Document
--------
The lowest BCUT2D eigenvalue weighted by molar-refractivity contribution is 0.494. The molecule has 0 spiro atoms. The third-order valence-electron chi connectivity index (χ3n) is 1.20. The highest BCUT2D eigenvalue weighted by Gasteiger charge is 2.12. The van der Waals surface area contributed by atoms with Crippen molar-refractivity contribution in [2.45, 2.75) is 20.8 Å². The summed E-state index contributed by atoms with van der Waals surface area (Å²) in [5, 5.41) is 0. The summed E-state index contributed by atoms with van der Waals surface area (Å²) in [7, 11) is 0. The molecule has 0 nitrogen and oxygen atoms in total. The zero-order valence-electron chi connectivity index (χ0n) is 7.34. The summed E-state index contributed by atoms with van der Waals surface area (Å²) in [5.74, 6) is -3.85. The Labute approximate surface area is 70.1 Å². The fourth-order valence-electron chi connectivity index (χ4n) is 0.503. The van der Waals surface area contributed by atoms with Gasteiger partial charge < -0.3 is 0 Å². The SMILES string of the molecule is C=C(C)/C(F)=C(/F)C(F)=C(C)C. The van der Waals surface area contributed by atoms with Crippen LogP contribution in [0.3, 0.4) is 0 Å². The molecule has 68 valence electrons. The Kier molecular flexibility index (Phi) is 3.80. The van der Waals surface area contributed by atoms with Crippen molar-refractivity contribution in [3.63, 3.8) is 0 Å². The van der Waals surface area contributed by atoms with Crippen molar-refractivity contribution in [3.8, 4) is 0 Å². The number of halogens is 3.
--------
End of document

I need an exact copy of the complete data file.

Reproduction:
The lowest BCUT2D eigenvalue weighted by molar-refractivity contribution is 0.494. The molecule has 0 spiro atoms. The third-order valence-electron chi connectivity index (χ3n) is 1.20. The highest BCUT2D eigenvalue weighted by Gasteiger charge is 2.12. The van der Waals surface area contributed by atoms with Crippen molar-refractivity contribution in [2.45, 2.75) is 20.8 Å². The summed E-state index contributed by atoms with van der Waals surface area (Å²) in [5, 5.41) is 0. The summed E-state index contributed by atoms with van der Waals surface area (Å²) in [7, 11) is 0. The molecule has 0 nitrogen and oxygen atoms in total. The zero-order valence-electron chi connectivity index (χ0n) is 7.34. The summed E-state index contributed by atoms with van der Waals surface area (Å²) in [5.74, 6) is -3.85. The Labute approximate surface area is 70.1 Å². The fourth-order valence-electron chi connectivity index (χ4n) is 0.503. The van der Waals surface area contributed by atoms with Gasteiger partial charge < -0.3 is 0 Å². The SMILES string of the molecule is C=C(C)/C(F)=C(/F)C(F)=C(C)C. The van der Waals surface area contributed by atoms with Crippen LogP contribution in [0.3, 0.4) is 0 Å². The molecule has 68 valence electrons. The Kier molecular flexibility index (Phi) is 3.80. The van der Waals surface area contributed by atoms with Crippen molar-refractivity contribution in [3.63, 3.8) is 0 Å². The van der Waals surface area contributed by atoms with Crippen molar-refractivity contribution in [3.8, 4) is 0 Å². The number of halogens is 3.